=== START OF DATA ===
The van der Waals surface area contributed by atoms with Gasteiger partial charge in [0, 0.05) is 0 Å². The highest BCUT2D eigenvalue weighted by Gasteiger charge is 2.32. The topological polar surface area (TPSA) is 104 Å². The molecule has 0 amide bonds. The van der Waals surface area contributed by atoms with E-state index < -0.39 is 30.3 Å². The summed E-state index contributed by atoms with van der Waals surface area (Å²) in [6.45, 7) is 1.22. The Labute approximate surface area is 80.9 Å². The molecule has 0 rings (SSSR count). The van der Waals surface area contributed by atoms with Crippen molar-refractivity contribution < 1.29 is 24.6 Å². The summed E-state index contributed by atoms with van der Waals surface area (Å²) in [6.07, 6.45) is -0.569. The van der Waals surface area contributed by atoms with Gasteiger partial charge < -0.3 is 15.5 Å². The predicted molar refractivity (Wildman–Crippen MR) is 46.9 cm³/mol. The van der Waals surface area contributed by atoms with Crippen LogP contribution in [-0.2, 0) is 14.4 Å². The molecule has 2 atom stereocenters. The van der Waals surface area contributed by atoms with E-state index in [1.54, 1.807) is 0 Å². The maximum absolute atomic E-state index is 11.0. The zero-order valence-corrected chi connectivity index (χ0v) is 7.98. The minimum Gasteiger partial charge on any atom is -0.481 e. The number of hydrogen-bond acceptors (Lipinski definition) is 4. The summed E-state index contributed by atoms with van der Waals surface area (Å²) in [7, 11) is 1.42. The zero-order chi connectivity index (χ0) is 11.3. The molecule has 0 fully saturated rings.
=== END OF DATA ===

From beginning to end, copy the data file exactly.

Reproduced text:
The van der Waals surface area contributed by atoms with Gasteiger partial charge in [0, 0.05) is 0 Å². The highest BCUT2D eigenvalue weighted by Gasteiger charge is 2.32. The topological polar surface area (TPSA) is 104 Å². The molecule has 0 amide bonds. The van der Waals surface area contributed by atoms with E-state index < -0.39 is 30.3 Å². The summed E-state index contributed by atoms with van der Waals surface area (Å²) in [6.45, 7) is 1.22. The Labute approximate surface area is 80.9 Å². The molecule has 0 rings (SSSR count). The van der Waals surface area contributed by atoms with Crippen molar-refractivity contribution < 1.29 is 24.6 Å². The summed E-state index contributed by atoms with van der Waals surface area (Å²) in [6.07, 6.45) is -0.569. The van der Waals surface area contributed by atoms with Gasteiger partial charge < -0.3 is 15.5 Å². The predicted molar refractivity (Wildman–Crippen MR) is 46.9 cm³/mol. The van der Waals surface area contributed by atoms with Crippen LogP contribution in [-0.2, 0) is 14.4 Å². The molecule has 2 atom stereocenters. The van der Waals surface area contributed by atoms with E-state index in [1.54, 1.807) is 0 Å². The maximum absolute atomic E-state index is 11.0. The zero-order valence-corrected chi connectivity index (χ0v) is 7.98. The minimum Gasteiger partial charge on any atom is -0.481 e. The number of hydrogen-bond acceptors (Lipinski definition) is 4. The summed E-state index contributed by atoms with van der Waals surface area (Å²) in [7, 11) is 1.42. The zero-order chi connectivity index (χ0) is 11.3. The molecule has 0 fully saturated rings.